Meaning of FORCE in English


transcription, транскрипция: [ fɔ:(r)s ]

( forces, forcing, forced)

Frequency: The word is one of the 700 most common words in English.


If someone forces you to do something, they make you do it even though you do not want to, for example by threatening you.

He was forced to resign by Russia’s conservative parliament...

I cannot force you in this. You must decide...

They were grabbed by three men who appeared to force them into a car.

VERB : V n to-inf , V n , V n prep / adv


If a situation or event forces you to do something, it makes it necessary for you to do something that you would not otherwise have done.

A back injury forced her to withdraw from Wimbledon...

He turned right, down a dirt road that forced him into four-wheel drive...

She finally was forced to the conclusion that she wouldn’t get another paid job in her field.

VERB : V n to-inf , V n into/to/out of n , V n into/to/out of n


If someone forces something on or upon you, they make you accept or use it when you would prefer not to.

To force this agreement on the nation is wrong.

= impose

VERB : V n on/upon n


If you force something into a particular position, you use a lot of strength to make it move there.

They were forcing her head under the icy waters, drowning her.

VERB : V n prep / adv


If someone forces a lock, a door, or a window, they break the lock or fastening in order to get into a building without using a key.

That evening police forced the door of the flat and arrested Mr Roberts...

He tried to force the window open but it was jammed shut.

VERB : V n , V n adj


If someone uses force to do something, or if it is done by force , strong and violent physical action is taken in order to achieve it.

The government decided against using force to break-up the demonstrations.

...the guerrillas’ efforts to seize power by force.



Force is the power or strength which something has.

The force of the explosion shattered the windows of several buildings...



If you refer to someone or something as a force in a particular type of activity, you mean that they have a strong influence on it.

For years the army was the most powerful political force in the country...

One of the driving forces behind this recent expansion is the growth of services.

N-COUNT : with supp , oft N in/behind n


The force of something is the powerful effect or quality that it has.

He changed our world through the force of his ideas...

N-UNCOUNT : oft N of n


You can use forces to refer to processes and events that do not appear to be caused by human beings, and are therefore difficult to understand or control.

...the protection of mankind against the forces of nature: epidemics, predators, floods, hurricanes...

The principle of market forces was applied to some of the countries most revered institutions...

N-COUNT : usu pl , usu with supp


In physics, a force is the pulling or pushing effect that something has on something else.

...the earth’s gravitational force.

...protons and electrons trapped by magnetic forces in the Van Allen belts.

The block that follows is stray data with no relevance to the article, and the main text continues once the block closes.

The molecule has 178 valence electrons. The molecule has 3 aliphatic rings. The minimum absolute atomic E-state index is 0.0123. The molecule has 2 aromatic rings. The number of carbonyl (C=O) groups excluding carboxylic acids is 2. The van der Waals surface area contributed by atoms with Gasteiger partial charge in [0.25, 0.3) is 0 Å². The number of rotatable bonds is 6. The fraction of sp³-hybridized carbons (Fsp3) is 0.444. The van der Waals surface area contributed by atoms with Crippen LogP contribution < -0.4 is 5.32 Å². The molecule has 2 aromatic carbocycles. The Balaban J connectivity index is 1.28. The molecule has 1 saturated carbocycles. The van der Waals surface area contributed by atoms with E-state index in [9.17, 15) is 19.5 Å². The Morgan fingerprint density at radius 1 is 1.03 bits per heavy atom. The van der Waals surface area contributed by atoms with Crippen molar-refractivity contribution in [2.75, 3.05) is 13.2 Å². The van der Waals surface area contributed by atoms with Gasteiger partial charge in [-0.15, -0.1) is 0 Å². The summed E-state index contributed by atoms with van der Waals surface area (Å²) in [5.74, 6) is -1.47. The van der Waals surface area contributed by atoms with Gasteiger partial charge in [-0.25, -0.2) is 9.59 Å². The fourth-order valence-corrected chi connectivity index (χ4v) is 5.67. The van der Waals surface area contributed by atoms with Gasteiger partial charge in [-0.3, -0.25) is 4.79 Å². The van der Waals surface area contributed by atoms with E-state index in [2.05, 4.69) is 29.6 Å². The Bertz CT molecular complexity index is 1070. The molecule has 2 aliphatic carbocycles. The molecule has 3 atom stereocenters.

Force is used before a number to indicate a wind of a particular speed or strength, especially a very strong wind.

Northerly winds will increase to force six by midday.



If you force a smile or a laugh, you manage to smile or laugh, but with an effort because you are unhappy.

Joe forced a smile, but underneath he was a little disturbed...

‘Why don’t you offer me a drink?’ he asked, with a forced smile.

VERB : V n , V-ed


Forces are groups of soldiers or military vehicles that are organized for a particular purpose.

...the deployment of American forces in the region.

N-COUNT : usu pl


The forces means the army, the navy, or the air force, or all three.

The more senior you become in the forces, the more likely you are to end up in a desk job.



The force is sometimes used to mean the police force.

It was hard for a police officer to make friends outside the force.

N-SING : det N


see also air force , armed forces , labour force , peacekeeping , task force , tour de force , workforce


If you do something from force of habit , you do it because you have always done it in the past, rather than because you have thought carefully about it.

Unconsciously, by force of habit, she plugged the coffee pot in.

PHRASE : usu from/by PHR


A law, rule, or system that is in force exists or is being used.

Although the new tax is already in force, you have until November to lodge an appeal.

PHRASE : v-link PHR


When people do something in force , they do it in large numbers.

Voters turned out in force for their first taste of multi-party elections.

PHRASE : PHR after v


If you join forces with someone, you work together in order to achieve a common aim or purpose.

William joined forces with businessman Nicholas Court to launch the new vehicle.

PHRASE : V inflects , pl-n PHR , PHR with n


If you force your way through or into somewhere, you have to push or break things that are in your way in order to get there.

The miners were armed with clubs as they forced their way through a police cordon...

He forced his way into a house shouting for help.

PHRASE : V inflects , oft PHR through/into n


to force someone’s hand: see hand

Collins COBUILD Advanced Learner's English Dictionary.      Английский словарь Коллинз COBUILD для изучающих язык на продвинутом уровне.